Officials from the Office of the Registrar updated the Notre Dame student senate on the class registration project Wednesday.Amika Micou, Chuck Hurley and Paul Ullrich explained and demonstrated the use of the new system, which will be implemented when students register for classes for the spring semester. The new process will allow students to create a mock schedule in a Notre Dame specific online planner, similar to the process available on websites like Coursicle.“The plan … is integrated into the NOVO registration,” Micou said. “So, in two clicks, you have registered for classes.”The system will allow for easier class searching with a wildcard search option, a calendar representation of the classes in the planner and the ability to switch to a different section of the same class without leaving the planner, the presenters explained.The registration process will look very similar to the current system, with each student receiving a timed ticket to access registration for classes.“I know all of you love waking up in the morning and registering early, so we won’t prevent you from doing that,” Hurley said. “The planning tool is not registration, and it’s important that you emphasize that.”Senators will have the chance to try the new system before the rest of the student body and give feedback on their experience, Micou said.An update to the co-exchange program between Notre Dame, Holy Cross College and St. Mary’s will also take place next semester. Students will be required to enroll in 12 credits in their home institution before enrolling in classes elsewhere, Hurley said.Student Union parliamentarian Colin Brankin presented proposals for amendments to the Student Union Constitution to the senate, the largest involving the quorum and proxy policies for the senate. Currently, the quorum, which is the minimum number of senators that must be present in order for the meeting to take place, is set at three-fifths of members present. Brankin and his committee propose increasing that number to two-thirds, which is the quorum for every organization in the Student Union except for the senate.“Nobody really knows why it’s three-fifths, so just for consistency’s sake, we are setting it at two-thirds,” Brankin said. “One of the other supporting reasons why we are changing it to two-thirds rather than just consistency is to hold you guys accountable. You ran based on the promise that you’d be here … and two-thirds will hopefully entice you to do so.”Senate also discussed whether proxy members of senate, who attend in place of a senator who cannot attend, should count for quorum and should be allowed to vote. Currently, proxies do count for quorum, meaning there is no limit on the number of proxies that attend senate meetings. No consensus was reached on either issue.Other proposed changes include allowing the chairperson, currently student body vice president Sibonay Shewit, to call for a paper ballot vote for any type of vote. As the constitution reads now, any senators can call for a paper ballot vote, but the chairperson cannot.“Some people may be discouraged to [call for a paper ballot] for fear that people will automatically assume that they are voting a certain way,” Brankin said. “This way, it gives [Shewit] the extra ability to call for that. It will allow the voting members to feel more comfortable in how they vote, and to vote truthfully and honestly.”Other proposed changes are organizational changes to clarify and condense parts of the constitution, with no effect on the constitutional policy itself.The group will continue to discuss these proposed changes and will vote in the coming weeks.Student body president Becca Blais, Shewit and student government chief of staff Prathm Juneja updated the senate on their report to the Board of Trustees.The report regarded on-campus alcohol culture and was given to the Board over fall break. Blais said the Board asked questions, engaged with the report and were interested in finding solutions to make campus safer, especially with the new requirement to spend six semesters on campus.The implementation of Callisto, a program to allow for easier anonymous recording and reporting of sexual violence on campus, will be voted on by Committee on Sexual Assault Prevention (CSAP) this Friday. Blais, Shewit and Juneja said they support the enactment of this program at Notre Dame.Tags: alcohol abuse, class registration, Constitutional Amendments, Senate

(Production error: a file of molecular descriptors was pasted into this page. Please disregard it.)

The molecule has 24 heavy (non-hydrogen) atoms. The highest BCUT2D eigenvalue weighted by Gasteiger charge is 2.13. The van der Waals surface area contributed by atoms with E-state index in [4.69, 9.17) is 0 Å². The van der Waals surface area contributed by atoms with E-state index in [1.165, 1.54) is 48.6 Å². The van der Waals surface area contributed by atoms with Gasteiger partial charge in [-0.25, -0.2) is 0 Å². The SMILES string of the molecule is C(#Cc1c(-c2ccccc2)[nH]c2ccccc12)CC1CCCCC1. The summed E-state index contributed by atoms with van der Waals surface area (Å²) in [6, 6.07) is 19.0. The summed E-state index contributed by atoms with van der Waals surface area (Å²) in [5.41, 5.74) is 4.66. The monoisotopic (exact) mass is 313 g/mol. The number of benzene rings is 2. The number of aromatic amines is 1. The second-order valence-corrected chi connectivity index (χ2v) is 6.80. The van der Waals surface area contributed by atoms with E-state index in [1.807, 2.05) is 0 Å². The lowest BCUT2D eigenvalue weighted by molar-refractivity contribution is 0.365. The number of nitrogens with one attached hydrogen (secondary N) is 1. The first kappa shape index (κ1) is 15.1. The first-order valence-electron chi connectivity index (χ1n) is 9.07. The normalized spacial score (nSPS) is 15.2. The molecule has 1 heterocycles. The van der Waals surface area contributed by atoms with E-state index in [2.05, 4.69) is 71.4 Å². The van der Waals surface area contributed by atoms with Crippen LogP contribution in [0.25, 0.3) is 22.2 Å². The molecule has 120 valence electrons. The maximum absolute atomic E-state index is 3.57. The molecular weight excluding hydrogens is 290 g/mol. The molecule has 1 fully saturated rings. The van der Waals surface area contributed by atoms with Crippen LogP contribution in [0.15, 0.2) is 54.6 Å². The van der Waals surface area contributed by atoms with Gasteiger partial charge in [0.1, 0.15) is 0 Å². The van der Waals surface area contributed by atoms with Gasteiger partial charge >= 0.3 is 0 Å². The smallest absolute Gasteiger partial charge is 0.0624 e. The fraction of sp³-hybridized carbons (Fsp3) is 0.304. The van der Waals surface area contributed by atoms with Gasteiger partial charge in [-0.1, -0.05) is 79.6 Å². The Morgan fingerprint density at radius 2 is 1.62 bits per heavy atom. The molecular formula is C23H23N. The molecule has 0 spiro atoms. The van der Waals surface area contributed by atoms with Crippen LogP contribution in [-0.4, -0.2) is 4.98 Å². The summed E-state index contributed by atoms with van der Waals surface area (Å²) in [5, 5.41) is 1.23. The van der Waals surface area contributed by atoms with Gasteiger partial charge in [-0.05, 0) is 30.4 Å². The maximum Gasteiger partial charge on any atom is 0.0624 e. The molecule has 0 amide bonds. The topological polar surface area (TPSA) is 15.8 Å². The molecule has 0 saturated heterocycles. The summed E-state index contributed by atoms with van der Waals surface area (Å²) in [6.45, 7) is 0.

The new soil-testing lab at the Zanmi Agricol Learning Center Fritz Lafontant in Corporant, Haiti isn’t sophisticated. But it works, and that’s enough to change the lives of many Haitian farmers. Recently, University of Georgia soil scientists David Kissel and Leticia Sonon traveled to Corporant, located in the country’s Central Plateau region, to install the new soil-testing lab. They gave lectures on the importance of soil testing and trained a handful of teachers and other officials on how to manage and operate the laboratory. “This is the beginning of farmers being able to assess the fertility of Haitian soils and determine how much and which fertilizers their crops need,” said Kissel, who is director of the Agricultural and Environmental Services Laboratories at the UGA College of Agricultural and Environmental Sciences. The lab, created by a partnership between the college and Atlanta-based nonprofit League of Hope, opened at the end of June as the only working soil lab in Haiti. Kissel identified the soil lab as a need in the country when he traveled to Haiti on a fact-finding tour in 2010. He and Sonon, the coordinator for the college’s Soil, Plant and Water Analysis Lab, identified practical testing methods appropriate for Haiti’s soils and conditions. They installed low-cost instruments that are compact, tough and inexpensive to operate. The new lab is basically a scaled-down version of the CAES Extension soil-testing lab in Athens, GA. It took Sonon and Kissel about a year to design the steamlined lab and develop procedures that would work in Haiti. The information provided by the soil tests performed in the lab — including nutrient contents and pH levels — can help farmers choose the most appropriate crop varieties for their fields and fertilizers. The goal is to provide Haitian farmers with the information they need to increase their crop yields and feed their families. The lab — with its cement floors, folding work tables and rugged, energy efficient equipment — is located inside a new trade school that has opened to serve the Central Plateau region in the northeastern corner of the island. In addition to electrical, plumbing and carpentry training, the school will offer agricultural and environmental stewardship courses to farmers. The lab technicians who were trained by Sonon and Kissel will serve as part-time agricultural advisers to local farmers. They will run the lab, teach others to use the equipment and start demonstration test plots to show Haitian farmers that their yields can be increased with the right soil additives and fertilizers. “The idea was for us to go down and train the teachers, and the teachers would train their students, who could then spread the word about the lab,” Kissel said.Soil testing was a critical part of the success of American agriculture throughout the 20th century and one of the most common services provided by Extension agents across the U.S. Haitian farmers produce only 40 percent of the food the country needs. Food supplies in Haiti have never been abundant, but they have gotten worse since the 2010 earthquake that destroyed much of the infrastructure around Port-au-Prince. This one soil lab is not going to solve that problem, but it’s a big step towards increasing the ability of Haitian farmers to feed their country, Sonon said.